Craig Wright believes that 500,000 SigOps, or operations on the blockchain, are possible per second if the machines operating the nodes are costing $20,000.
This is precisely what some on the small block side of the debate fear – a situation where it is very expensive to operate a full node, so most people are forced to trust the few that can afford to operate full nodes and offer the services publicly. This is not a situation, really, either side would like to see, but the small block side is against any path forward which would make such a situation possible, while the other side would prefer to implement changes that would slow such a situation taking place, but still scale the blockchain sufficiently.
In any case, simple bigger blocks will not create this situation off-hand, but what Craig Wright, and some others, propose is that the operation of the blockchain should be left to professionals, and then others who wish to use it should simply trust them. That is, mining should be expensive, running full nodes should be expensive, and everyone else should use lite clients instead of full nodes. This is a situation that a lot of people would prefer to avoid, but Craig Wright thinks that charging head first into it is the way to scale Bitcoin and move forward, and there are some who agree with him.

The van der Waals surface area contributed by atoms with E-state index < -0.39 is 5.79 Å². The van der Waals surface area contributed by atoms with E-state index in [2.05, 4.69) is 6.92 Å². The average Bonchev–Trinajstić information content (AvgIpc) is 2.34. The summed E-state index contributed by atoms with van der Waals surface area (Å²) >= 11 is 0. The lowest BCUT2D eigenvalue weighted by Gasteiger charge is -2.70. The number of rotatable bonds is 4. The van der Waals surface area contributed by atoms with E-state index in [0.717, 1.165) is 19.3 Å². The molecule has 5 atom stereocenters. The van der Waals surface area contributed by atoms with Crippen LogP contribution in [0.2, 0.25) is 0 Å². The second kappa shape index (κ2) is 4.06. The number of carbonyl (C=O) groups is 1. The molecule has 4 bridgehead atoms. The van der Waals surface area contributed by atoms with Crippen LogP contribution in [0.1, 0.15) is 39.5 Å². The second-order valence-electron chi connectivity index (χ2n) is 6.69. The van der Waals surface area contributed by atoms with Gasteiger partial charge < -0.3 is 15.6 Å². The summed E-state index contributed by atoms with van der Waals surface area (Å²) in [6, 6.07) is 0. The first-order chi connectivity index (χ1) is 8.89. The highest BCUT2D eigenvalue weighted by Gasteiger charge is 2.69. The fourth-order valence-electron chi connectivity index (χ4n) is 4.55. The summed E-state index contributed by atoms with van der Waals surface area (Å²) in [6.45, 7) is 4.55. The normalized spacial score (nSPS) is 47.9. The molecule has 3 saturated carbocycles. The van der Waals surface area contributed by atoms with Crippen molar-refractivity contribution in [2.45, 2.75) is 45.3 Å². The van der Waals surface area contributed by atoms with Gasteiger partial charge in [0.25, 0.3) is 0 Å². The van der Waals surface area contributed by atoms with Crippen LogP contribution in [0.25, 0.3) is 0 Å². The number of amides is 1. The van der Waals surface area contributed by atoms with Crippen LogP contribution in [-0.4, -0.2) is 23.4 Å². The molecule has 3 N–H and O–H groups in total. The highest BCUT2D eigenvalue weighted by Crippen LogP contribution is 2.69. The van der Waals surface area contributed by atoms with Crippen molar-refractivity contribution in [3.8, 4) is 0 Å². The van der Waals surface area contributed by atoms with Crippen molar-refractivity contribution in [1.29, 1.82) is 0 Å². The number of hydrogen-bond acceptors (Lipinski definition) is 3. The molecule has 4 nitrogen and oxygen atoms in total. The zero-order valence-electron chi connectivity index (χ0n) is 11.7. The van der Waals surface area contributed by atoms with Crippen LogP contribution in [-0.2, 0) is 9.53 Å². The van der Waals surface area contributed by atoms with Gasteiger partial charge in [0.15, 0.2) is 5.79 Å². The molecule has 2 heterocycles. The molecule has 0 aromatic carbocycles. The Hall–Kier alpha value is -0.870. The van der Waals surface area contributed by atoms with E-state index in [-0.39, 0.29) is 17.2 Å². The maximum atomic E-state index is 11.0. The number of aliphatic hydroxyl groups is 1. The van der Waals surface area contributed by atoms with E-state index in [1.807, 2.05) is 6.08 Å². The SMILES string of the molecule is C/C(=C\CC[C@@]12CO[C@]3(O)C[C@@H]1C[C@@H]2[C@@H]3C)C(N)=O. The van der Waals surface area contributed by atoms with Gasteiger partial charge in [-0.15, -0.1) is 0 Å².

That is, mining should be expensive, running full nodes should be expensive, and everyone else should use lite clients instead of full nodes. This is a situation that a lot of people would prefer to avoid, but Craig Wright thinks that charging head first into it is the way to scale Bitcoin and move forward, and there are some who agree with him.
Should Operating Blockchain Appliances Be An Expensive Proposition?
For the present, scaling solutions can be implemented which do not centralize the network nor make it overly expensive to operate fully participating equipment. Sending transactions may become another story with the addition of second rail payment options, and at that point transactions themselves may become very expensive, but most transactions will only pay a fraction of that cost. There is some speculation that this cannot work in a decentralized manner.
However you look at it, the idea that someone should need a $20,000 piece of hardware to fully participate in Bitcoin is inadvisable for the future of the project, and probably nothing that anyone with actual power will be willing to implement. Moving forward, scaling solutions will take root, but they will not be the kind that make it more expensive to use Bitcoin – instead, the aim is to make daily use of Bitcoin cheaper.
Craig Wright claims to be Satoshi Nakamoto but cannot prove it, after all. If he were, he’d already be one of the wealthiest people in technology and would have no need to say anything further. Instead, he seems a charlatan and a false prophet.
Featured image from BBC.
Last modified: March 4, 2021 4:57 PM